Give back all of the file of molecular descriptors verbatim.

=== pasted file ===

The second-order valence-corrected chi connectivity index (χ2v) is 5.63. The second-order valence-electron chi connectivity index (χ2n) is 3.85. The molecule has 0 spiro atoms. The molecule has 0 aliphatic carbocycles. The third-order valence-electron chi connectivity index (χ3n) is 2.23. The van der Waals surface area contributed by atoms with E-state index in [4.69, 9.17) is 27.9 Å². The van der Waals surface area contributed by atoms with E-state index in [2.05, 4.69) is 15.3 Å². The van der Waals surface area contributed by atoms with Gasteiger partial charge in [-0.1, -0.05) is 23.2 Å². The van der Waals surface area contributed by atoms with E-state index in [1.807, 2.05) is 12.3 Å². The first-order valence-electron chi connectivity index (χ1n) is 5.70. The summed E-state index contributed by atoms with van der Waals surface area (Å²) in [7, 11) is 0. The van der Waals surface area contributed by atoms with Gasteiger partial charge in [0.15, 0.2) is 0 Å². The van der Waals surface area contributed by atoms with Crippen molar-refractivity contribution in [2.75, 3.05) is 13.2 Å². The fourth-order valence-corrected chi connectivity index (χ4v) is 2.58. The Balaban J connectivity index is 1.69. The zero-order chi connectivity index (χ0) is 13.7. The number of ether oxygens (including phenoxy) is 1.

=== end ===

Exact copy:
The second-order valence-corrected chi connectivity index (χ2v) is 5.63. The second-order valence-electron chi connectivity index (χ2n) is 3.85. The molecule has 0 spiro atoms. The molecule has 0 aliphatic carbocycles. The third-order valence-electron chi connectivity index (χ3n) is 2.23. The van der Waals surface area contributed by atoms with E-state index in [4.69, 9.17) is 27.9 Å². The van der Waals surface area contributed by atoms with E-state index in [2.05, 4.69) is 15.3 Å². The van der Waals surface area contributed by atoms with Gasteiger partial charge in [-0.1, -0.05) is 23.2 Å². The van der Waals surface area contributed by atoms with E-state index in [1.807, 2.05) is 12.3 Å². The first-order valence-electron chi connectivity index (χ1n) is 5.70. The summed E-state index contributed by atoms with van der Waals surface area (Å²) in [7, 11) is 0. The van der Waals surface area contributed by atoms with Gasteiger partial charge in [0.15, 0.2) is 0 Å². The van der Waals surface area contributed by atoms with Crippen molar-refractivity contribution in [2.75, 3.05) is 13.2 Å². The fourth-order valence-corrected chi connectivity index (χ4v) is 2.58. The Balaban J connectivity index is 1.69. The zero-order chi connectivity index (χ0) is 13.7. The number of ether oxygens (including phenoxy) is 1.